J Cancer 2021; 12(22):6749-6755. doi:10.7150/jca.63184 This issue
1. Department of Internal Medicine, Chi Mei Medical Center, Chiali, Tainan, Taiwan.
2. Department of Biotechnology and Food Technology, Southern Taiwan University of Science and Technology, Tainan, Taiwan.
3. Division of Gastroenterology & General Surgery, Chi Mei Medical Center, Tainan, Taiwan.
4. Department of Health and Nutrition, Chia Nan University of Pharmacy and Science, Tainan, Taiwan.
5. Department of Medical Research, Chi Mei Medical Center, Tainan, Taiwan.
6. Department of Anesthesiology, Chi Mei Medical Center, Tainan, Taiwan.
7. Department of Anesthesiology, National Defense Medical Center, Taipei, Taiwan.
8. Department of Information Management, Southern Taiwan University of Science and Technology, Tainan, Taiwan.
9. Cancer Center, Wan Fang Hospital, Taipei Medical University, Taipei, Taiwan.
10. Department of Emergency Medicine, Chi-Mei Medical Center, Tainan, Taiwan.
*Co-first authors that contributed equally to this paper.
Breast cancer and stroke were leading cause of cancer-related mortality in the world. Stroke is the second leading cause of death. Previous studies showed that patients with breast cancer had a relatively higher risk of sleep disorders. Sleep disorders increased the risk of stroke. The aim of our study was to examine the risk of stroke after a breast cancer with sleep disorder among women in Taiwan.
The Taiwan Cancer Registry was used to identify patients with breast cancer. Patients with new-onset breast cancer from January 2007 to December 2015 were selected for this study and followed until December 31, 2017. Patients who were diagnosed with sleep disorders were set as the case group, and the controls were those without sleep disorders.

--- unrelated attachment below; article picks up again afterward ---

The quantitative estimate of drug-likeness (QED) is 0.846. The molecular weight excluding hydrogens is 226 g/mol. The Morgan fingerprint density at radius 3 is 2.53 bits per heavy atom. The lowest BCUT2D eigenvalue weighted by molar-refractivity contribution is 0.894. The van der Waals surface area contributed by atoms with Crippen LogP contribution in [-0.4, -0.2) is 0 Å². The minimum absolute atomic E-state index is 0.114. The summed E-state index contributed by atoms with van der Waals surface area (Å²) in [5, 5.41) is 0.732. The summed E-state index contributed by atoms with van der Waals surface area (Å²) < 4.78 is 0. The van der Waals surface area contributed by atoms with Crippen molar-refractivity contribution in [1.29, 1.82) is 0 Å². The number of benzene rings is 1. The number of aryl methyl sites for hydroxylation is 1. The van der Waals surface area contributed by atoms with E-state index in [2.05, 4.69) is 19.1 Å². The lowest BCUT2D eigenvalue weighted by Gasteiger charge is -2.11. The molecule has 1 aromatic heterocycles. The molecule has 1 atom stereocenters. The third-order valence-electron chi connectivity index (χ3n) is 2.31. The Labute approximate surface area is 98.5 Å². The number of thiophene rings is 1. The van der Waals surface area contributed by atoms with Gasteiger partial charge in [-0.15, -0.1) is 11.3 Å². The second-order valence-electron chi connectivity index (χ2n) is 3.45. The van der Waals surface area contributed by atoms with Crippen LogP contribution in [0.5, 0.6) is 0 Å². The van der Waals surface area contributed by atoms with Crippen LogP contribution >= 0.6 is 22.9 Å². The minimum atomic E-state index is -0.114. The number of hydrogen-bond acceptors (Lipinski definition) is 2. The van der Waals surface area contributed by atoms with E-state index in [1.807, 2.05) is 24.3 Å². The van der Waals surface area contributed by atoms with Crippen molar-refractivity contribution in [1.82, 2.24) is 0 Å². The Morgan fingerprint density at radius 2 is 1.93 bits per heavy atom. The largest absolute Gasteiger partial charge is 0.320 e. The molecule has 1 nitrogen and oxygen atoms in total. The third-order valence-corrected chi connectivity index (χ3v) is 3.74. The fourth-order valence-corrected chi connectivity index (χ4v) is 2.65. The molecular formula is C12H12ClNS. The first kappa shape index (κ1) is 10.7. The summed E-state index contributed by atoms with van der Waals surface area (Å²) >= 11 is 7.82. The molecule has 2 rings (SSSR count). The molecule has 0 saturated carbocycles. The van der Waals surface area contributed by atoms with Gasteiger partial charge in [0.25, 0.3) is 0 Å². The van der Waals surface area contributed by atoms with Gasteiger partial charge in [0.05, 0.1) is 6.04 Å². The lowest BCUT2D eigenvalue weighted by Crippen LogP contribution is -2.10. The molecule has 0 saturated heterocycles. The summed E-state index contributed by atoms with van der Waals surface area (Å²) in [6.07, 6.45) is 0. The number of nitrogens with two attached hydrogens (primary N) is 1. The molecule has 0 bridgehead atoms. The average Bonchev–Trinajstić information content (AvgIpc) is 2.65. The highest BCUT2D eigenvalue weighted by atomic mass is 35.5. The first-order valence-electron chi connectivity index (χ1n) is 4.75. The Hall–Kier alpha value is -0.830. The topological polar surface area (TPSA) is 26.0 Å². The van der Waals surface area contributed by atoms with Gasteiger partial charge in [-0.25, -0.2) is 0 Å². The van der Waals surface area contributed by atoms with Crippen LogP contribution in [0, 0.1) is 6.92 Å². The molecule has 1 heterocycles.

We enrolled 5256 patients with sleep disorders and 10,512 patients without sleep disorders. There were 121 (2.30%) patients with ischemic stroke among the breast cancer patients with sleep disorders. The mean time from the diagnosis of breast cancer to the occurrence of ischemic stroke was 6.29±2.59 years for breast cancer patients with sleep disorders and 6.00±2.76 years for those without sleep disorders (p < 0.0001). After matching by age and index year, breast patients with sleep disorders had a 1.31-fold higher risk (95% confidence interval: 1.03-1.66; p-value=0.026) of ischemic stroke than those without sleep disorders, after adjustment for comorbidities, cancer clinical stage, and treatment types. In conclusion, Breast cancer patients with sleep disorders have an increased risk of stroke.